A Changing Planet
Author: Sylvia Kniest

Time: 1 class period
Copy articles for students.
Materials: Desk copy of world map for each student
Article: Warming to Cause Catastrophic Rise in Sea Level?


The debate regarding climate change has become an issue that has received increasing awareness as extreme weather patterns have become more prevalent in the past year. Tsunamis, hurricanes, droughts, severe temperatures and tropical storms have had a huge impact on the inhabitants and national markets of various regions of the world. As weather has captivated headlines, more people are becoming aware of the fragile nature of our ecosystem and how humans can and do upset the balance of nature. This lesson will engage students in the climate change debate and instill an awareness of the interdependence of our physical environment.

Students will be able to:
1. Describe climate change and the future impact it could have on our physical environment.
2. Identify the regions of the world that would encounter the most significant effects of a global warming.

National Geography Standard
Standard 7: The physical processes that shape the patterns of the earth's surface.
Standard 14: How human actions modify the physical environment.

Teacher Background
http://yosemite.epa.gov/oar/globalwarming.nsf/UniqueKeyLookup/SHSU5BWJM2/$File/whatisgwprimer.pdf for an article on global warming.

Related and Resource Websites
http://news.nationalgeographic.com/news/2004/04/0420_040420_earthday_2.html article: Warming to Cause Catastrophic Rise in Sea Level?



1. Begin the lesson by asking students what they know about climate change; create a “T” chart on the board to record students’ input:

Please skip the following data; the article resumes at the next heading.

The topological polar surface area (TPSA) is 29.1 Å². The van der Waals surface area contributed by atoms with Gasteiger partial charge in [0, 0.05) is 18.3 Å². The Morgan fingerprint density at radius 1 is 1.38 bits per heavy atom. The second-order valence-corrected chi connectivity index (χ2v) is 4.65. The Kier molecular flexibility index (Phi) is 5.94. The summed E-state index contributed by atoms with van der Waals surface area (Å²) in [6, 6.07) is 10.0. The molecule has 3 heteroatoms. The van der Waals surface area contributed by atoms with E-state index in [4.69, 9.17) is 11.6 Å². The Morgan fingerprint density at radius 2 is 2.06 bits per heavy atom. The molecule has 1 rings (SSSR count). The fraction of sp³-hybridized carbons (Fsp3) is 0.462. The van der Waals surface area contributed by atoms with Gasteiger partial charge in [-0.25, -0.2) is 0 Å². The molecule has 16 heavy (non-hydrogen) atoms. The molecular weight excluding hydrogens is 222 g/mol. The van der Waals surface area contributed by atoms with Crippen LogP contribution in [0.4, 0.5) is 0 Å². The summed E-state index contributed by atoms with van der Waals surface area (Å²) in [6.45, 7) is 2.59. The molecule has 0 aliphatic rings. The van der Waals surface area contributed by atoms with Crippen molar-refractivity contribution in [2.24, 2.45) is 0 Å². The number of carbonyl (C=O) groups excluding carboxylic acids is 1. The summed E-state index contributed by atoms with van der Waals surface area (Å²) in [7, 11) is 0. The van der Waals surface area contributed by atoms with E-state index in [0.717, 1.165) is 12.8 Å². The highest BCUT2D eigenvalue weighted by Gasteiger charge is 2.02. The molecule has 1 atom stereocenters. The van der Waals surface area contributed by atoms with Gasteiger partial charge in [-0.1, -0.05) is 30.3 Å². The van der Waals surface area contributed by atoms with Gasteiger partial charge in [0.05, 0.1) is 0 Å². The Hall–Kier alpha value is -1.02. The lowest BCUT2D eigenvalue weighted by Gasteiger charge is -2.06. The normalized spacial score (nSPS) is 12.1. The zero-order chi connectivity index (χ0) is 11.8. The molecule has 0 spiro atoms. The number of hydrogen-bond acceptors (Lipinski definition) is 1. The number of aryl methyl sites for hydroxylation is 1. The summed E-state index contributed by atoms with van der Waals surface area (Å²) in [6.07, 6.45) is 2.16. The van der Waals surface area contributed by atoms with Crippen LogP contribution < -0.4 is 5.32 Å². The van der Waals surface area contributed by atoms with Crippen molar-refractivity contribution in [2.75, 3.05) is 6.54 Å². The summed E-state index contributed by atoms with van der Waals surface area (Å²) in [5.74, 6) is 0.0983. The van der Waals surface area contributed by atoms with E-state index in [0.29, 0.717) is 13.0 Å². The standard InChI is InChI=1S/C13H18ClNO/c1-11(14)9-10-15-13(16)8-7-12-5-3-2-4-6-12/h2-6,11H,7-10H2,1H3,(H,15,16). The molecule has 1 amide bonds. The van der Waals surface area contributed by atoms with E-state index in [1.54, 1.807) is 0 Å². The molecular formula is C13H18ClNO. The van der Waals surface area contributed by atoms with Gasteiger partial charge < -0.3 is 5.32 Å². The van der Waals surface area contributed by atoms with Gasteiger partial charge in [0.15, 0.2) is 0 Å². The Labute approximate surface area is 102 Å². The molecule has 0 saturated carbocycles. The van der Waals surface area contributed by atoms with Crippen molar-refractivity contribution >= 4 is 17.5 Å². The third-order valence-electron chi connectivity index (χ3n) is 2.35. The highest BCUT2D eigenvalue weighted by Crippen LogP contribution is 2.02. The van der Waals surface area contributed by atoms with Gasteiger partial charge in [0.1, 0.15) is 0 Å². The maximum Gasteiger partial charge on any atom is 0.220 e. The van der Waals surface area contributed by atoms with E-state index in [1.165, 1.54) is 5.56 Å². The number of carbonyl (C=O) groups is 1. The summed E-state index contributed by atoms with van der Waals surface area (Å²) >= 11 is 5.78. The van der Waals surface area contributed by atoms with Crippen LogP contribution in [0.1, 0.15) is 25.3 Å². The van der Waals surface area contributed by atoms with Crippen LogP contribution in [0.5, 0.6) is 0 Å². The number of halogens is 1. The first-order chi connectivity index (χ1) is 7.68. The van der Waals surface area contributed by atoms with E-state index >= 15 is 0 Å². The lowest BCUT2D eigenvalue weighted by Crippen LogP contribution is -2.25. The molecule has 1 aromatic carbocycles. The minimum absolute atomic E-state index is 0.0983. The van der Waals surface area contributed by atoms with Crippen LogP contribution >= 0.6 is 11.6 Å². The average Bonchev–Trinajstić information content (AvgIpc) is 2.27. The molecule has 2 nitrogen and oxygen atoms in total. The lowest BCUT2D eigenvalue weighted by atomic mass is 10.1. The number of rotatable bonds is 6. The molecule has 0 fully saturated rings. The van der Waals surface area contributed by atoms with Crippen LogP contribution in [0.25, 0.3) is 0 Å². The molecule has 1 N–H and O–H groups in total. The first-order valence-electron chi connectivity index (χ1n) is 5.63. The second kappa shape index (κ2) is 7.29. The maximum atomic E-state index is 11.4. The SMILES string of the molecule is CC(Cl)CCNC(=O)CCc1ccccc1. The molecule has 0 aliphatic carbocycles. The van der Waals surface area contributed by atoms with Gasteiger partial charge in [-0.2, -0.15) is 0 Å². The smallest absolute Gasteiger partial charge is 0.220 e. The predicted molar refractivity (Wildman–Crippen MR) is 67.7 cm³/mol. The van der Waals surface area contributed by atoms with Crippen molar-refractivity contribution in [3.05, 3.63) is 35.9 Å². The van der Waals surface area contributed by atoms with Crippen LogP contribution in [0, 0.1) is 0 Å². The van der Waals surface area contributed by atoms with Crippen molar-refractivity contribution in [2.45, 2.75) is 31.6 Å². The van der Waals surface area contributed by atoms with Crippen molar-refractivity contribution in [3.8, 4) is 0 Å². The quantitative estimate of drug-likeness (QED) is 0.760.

What do you know about climate change? What do you want to learn?

2. Hand out the article, “Warming to Cause Catastrophic Rise in Sea Level?” from the website: http://news.nationalgeographic.com/news/2004/04/0420_040420_earthday_2.html plus a desk map of the world.

  • Have students illustrate the effects of global warming on their maps as they read the article.
  • Ask students to write a one-page story that describes a hypothetical situation about the impact of global warming on either a human or animal inhabitant.

3. Lead the students in a discussion that clarifies the distinction between climate change and global warming. The background information includes information on this distinction.

4. Discuss with the class the following questions:
i. What is climate change? What is global warming in relation to climate change?
ii. Within the scientific community there is little debate that the global climate has seen a significant warming during the recent past and there is a large body of evidence to support this contention and human action is indicated as a significant factor in this warming. However, there is a volatile debate in the media and politics as to whether this warming is a result of human activity. Why is this subject so controversial? Is this a topic that you, the public, should be interested in? What is your opinion on on climate change?

Ask student volunteers to read their hypothetical situations out loud to the class.

Have the class discuss the following at the conclusion of the panel’s discussion:
1. How might scarcity of safe water lead to conflict? Give examples.
2. Why is arsenic contamination a global issue?
3. How might water quality impact the economy of a society?
4. Do you agree with the final decision of the student panel?

Embedded Assessment
Student understanding of climate change and its potential impact on our physical environment, as well as their ability to identify regions of the world that would encounter the most significant effects of a global warming. will be assessed by their stories and physical maps.


PULSE is a project of the Community Outreach and Education Program of the Southwest Environmental Health Sciences Center and is funded by:

NIH/NCRR award #16260-01A1
The Community Outreach and Education Program is part of the Southwest Environmental Health Sciences Center: an NIEHS Award


Supported by NIEHS grant # ES06694

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Last update: November 10, 2009
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